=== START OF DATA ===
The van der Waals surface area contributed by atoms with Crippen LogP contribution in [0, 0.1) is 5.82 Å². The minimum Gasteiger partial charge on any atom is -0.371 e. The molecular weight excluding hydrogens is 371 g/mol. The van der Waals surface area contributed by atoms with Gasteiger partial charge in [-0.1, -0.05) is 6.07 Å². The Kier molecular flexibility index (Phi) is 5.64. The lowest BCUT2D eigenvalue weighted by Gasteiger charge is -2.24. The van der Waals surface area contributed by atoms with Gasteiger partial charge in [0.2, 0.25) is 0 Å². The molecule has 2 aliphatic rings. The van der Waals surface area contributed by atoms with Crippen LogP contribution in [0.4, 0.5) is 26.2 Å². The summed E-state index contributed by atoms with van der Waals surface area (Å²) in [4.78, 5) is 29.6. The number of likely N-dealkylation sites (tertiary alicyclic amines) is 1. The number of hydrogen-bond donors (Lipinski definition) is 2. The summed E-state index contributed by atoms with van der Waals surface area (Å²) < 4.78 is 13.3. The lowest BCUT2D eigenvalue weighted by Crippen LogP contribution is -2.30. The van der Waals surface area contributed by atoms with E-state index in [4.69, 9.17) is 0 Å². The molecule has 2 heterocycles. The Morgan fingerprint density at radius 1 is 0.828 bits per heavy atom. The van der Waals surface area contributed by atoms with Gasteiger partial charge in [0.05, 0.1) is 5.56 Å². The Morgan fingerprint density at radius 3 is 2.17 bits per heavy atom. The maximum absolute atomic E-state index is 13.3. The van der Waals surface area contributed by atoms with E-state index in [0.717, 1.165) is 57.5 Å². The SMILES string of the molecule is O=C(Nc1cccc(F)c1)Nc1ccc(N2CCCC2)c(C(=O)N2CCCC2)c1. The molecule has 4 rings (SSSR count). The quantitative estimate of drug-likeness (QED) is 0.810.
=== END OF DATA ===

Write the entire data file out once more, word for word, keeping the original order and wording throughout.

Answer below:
The van der Waals surface area contributed by atoms with Crippen LogP contribution in [0, 0.1) is 5.82 Å². The minimum Gasteiger partial charge on any atom is -0.371 e. The molecular weight excluding hydrogens is 371 g/mol. The van der Waals surface area contributed by atoms with Gasteiger partial charge in [-0.1, -0.05) is 6.07 Å². The Kier molecular flexibility index (Phi) is 5.64. The lowest BCUT2D eigenvalue weighted by Gasteiger charge is -2.24. The van der Waals surface area contributed by atoms with Gasteiger partial charge in [0.2, 0.25) is 0 Å². The molecule has 2 aliphatic rings. The van der Waals surface area contributed by atoms with Crippen LogP contribution in [0.4, 0.5) is 26.2 Å². The summed E-state index contributed by atoms with van der Waals surface area (Å²) in [4.78, 5) is 29.6. The number of likely N-dealkylation sites (tertiary alicyclic amines) is 1. The number of hydrogen-bond donors (Lipinski definition) is 2. The summed E-state index contributed by atoms with van der Waals surface area (Å²) < 4.78 is 13.3. The lowest BCUT2D eigenvalue weighted by Crippen LogP contribution is -2.30. The van der Waals surface area contributed by atoms with E-state index in [4.69, 9.17) is 0 Å². The molecule has 2 heterocycles. The Morgan fingerprint density at radius 1 is 0.828 bits per heavy atom. The van der Waals surface area contributed by atoms with Gasteiger partial charge in [0.05, 0.1) is 5.56 Å². The Morgan fingerprint density at radius 3 is 2.17 bits per heavy atom. The maximum absolute atomic E-state index is 13.3. The van der Waals surface area contributed by atoms with E-state index in [0.717, 1.165) is 57.5 Å². The SMILES string of the molecule is O=C(Nc1cccc(F)c1)Nc1ccc(N2CCCC2)c(C(=O)N2CCCC2)c1. The molecule has 4 rings (SSSR count). The quantitative estimate of drug-likeness (QED) is 0.810.